NSF Certifies First Pour-Through Filtration Device to New Lead Reduction Protocol
Zero Technologies is the first company to achieve certification of a filtration pitcher under new requirements of Standard 53
NSF Intl. has announced that Zero Technologies, LLC has obtained NSF certification for its pour-through water filtration pitchers. Zero Technologies is the first company to achieve certification of a filtration pitcher for lead reduction under the new requirements of NSF/ANSI Standard 53: Drinking Water Treatment Units -- Health Effects.
As of July 2007, all drinking water filters certified by NSF, including pour-through pitchers, faucet mounts and built-in faucet filters, must meet new test requirements for making claims of lead reduction under NSF/ANSI Standard 53. Previously, the lead reduction test protocol did not require a challenge with a specific percentage of particulate lead in addition to soluble lead. The new test protocol requires that particulate lead must be generated in the challenge water at a specific percentage. Recent studies have indicated that lead contamination of drinking water can occur in either or both particulate and soluble forms. Since both forms of lead have adverse health effects if consumed, it is very important that water treatment products certified for lead reduction are able to treat particulate lead in addition to soluble lead.
“Zero Technologies is honored to be the first company to pass the new lead removal standard set by the NSF Joint Committee on Drinking Water Treatment Units. This will allow us to showcase our product strength and highlight differentiation among the competition,” said Raja Rajan, chief operating officer of Zero Technologies, LLC. “NSF certification to the new lead requirements allows consumers to compare water filtration capabilities among the many choices available in the market.”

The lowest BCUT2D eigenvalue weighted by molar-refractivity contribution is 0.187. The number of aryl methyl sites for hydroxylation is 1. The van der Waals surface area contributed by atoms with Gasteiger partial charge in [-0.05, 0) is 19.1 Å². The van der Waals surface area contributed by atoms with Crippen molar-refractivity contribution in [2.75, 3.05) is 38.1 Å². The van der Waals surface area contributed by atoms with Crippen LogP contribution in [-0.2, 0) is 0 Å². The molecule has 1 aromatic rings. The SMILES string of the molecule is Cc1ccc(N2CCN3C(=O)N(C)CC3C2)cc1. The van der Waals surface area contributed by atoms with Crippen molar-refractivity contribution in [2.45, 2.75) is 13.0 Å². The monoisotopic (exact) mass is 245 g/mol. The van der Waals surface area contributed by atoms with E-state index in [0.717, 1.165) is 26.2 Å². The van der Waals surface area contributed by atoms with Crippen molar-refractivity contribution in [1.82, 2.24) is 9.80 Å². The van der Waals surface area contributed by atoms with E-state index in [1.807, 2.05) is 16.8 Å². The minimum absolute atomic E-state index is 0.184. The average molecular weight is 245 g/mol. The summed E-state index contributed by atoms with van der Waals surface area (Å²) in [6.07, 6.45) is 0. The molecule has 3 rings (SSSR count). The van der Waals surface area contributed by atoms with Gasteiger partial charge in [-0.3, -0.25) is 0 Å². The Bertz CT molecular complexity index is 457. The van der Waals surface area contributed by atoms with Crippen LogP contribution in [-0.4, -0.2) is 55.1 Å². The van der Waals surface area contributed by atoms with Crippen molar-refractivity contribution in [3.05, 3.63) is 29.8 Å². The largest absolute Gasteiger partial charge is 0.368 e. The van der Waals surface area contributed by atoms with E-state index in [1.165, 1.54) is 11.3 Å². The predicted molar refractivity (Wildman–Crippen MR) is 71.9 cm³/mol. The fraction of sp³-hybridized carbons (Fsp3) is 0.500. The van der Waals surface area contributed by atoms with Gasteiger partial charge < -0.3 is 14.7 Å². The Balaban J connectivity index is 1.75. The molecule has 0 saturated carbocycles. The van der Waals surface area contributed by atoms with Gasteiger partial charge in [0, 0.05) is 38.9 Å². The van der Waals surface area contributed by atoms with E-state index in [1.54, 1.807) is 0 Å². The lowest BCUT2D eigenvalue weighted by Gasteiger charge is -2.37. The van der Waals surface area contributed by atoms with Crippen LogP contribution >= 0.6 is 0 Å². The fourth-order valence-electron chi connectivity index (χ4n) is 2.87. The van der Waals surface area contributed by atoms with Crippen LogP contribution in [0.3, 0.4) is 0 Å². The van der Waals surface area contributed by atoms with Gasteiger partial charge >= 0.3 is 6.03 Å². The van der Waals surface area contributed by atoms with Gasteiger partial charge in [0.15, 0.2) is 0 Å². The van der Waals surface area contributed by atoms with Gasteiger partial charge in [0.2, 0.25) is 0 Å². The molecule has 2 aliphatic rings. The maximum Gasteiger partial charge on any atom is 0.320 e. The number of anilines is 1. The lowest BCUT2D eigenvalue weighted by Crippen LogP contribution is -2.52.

Certification to NSF/ANSI Standard 53 includes ongoing inspections of the manufacturing facility and periodic testing to make sure the product does not leach harmful levels of metals or other contaminants into drinking water and continues to perform as originally certified.
“NSF enjoys working with many proactive manufacturers, such as Zero Technologies, to help them demonstrate their commitment to public health protection. This certification is important because it expands options available to consumers when selecting products to help make their family's drinking water safer,” said Rick Andrew, operations manager of NSF's Drinking Water Treatment Units Certification Program.
The requirements were adopted into NSF/ANSI Standard 53 in February 2007 with approval from the NSF Joint Committee on Drinking Water Treatment Units, an independent consensus standards body composed of a balanced representation of stakeholders including regulators, industry representatives and product users. Manufacturers were also notified of the new requirements at that time.